"The market was screaming for action and the International Energy Agency acted.
Despite the critics of the surprise release of 60 million barrels
...the truth is they made the right move.
It was clear that if you listened to what the market was saying
it was telling you quite clearly that the combination of sub-par North Sea production
and the war in the Middle East was causing a serious enough disruption
to warrant some help from the International Energy Agency.
The market, as judged by the record breaking spread
of Brent Crude over the West Texas Intermediate,
showed the refining market was broken
and the International Energy Agency was correct in trying to fix it.
This is one of the reasons that strategic reserves are there
and that is to make up for major disruptions of supply
by things like acts of God and by acts of war.
...Believe it or not this move was just not done to move price
but to replace lost supply due to a major disruption due to war.
This is a disruption that constrained the supply of light sweet crude
that was causing a major headache not only in Europe
but was starting impact supply in the United States.
East coast supplies into New York harbor have been falling,
causing a spike in gas prices and impacting US consumers
as Brent crude stared to spin out of control.
While oil supply in the US is at the highest level since 1980,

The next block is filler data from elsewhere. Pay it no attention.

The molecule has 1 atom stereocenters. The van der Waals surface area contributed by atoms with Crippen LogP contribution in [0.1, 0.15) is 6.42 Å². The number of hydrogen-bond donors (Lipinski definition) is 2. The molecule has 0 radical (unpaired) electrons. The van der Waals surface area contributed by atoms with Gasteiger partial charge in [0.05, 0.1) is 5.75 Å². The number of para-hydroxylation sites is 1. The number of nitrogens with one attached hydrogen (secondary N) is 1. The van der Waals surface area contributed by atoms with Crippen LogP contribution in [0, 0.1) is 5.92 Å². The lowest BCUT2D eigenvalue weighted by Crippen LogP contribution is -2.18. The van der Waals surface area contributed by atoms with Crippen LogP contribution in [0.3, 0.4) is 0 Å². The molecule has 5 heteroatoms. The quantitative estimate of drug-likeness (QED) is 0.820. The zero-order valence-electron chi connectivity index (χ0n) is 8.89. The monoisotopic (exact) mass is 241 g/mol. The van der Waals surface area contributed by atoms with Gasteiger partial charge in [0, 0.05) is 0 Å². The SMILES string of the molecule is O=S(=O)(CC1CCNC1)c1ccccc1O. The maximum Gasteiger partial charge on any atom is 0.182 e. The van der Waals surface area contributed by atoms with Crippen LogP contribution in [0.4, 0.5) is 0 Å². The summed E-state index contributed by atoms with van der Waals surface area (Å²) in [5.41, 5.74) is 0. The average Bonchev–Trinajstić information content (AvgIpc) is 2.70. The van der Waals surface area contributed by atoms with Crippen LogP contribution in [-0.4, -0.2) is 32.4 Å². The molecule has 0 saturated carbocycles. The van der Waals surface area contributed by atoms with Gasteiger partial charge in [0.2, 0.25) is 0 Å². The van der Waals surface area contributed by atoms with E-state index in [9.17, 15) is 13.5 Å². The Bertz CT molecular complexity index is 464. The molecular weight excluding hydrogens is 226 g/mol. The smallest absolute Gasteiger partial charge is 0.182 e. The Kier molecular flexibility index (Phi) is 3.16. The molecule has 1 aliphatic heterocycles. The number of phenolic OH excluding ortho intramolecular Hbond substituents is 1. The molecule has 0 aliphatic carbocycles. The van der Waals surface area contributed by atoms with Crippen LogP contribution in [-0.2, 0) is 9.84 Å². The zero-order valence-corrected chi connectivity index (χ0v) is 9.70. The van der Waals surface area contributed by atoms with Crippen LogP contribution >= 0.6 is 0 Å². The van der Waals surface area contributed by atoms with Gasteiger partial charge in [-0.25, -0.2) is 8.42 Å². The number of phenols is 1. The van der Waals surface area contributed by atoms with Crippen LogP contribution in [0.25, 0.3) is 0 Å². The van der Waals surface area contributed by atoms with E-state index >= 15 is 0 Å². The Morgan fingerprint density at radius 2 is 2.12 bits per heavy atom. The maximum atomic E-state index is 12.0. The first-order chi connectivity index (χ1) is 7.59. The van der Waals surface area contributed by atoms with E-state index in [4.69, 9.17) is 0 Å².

because of the war in Libya, supplies in Europe are at a five year low.
Every day that Libya is off line
1.5 million barrels of high quality crude from the marketplace.
Don’t get thrown off by the argument that 60 million barrels is not enough to make a difference
because it would just about cover US demand for the weekend,
this is about quality not quantity.
While Saudi Arabia is pumping the most oil they have in 30 years to try to fill the void,
the quality of their crude is not going to help the European refiners
that can’t refine the sour crude the Saudis are putting out there.
The truth is that an influx of light sweet crude into the market place
could bridge the gap until North Sea production can get caught up.
This should not only beef up supply on the East Coast of the United States
as well as Europe.
...there is a precedent for what they did.
The IEA moved to replace supply after Iraq invaded Kuwait,
so disruptions due to war are a legitimate reason for a release.
...This is not about price but about supply.
Oil prices were already under pressure due to weak data in China
and the US and flashing red lights in Europe!
...I am not talking about another IMF type scandal
but European Central Bank President Jean-Claude Trichet
saying that risk signals for financial stability in the euro area are flashing “red”
as the debt crisis threatens ...Europe and the world.
...Keep moving, nothing to see here.
But perhaps a large reason for the weak moves ...is the end of QE2.
The training wheels are coming off and we will see a period of adjustment
as the QE 2 stimulus goes away."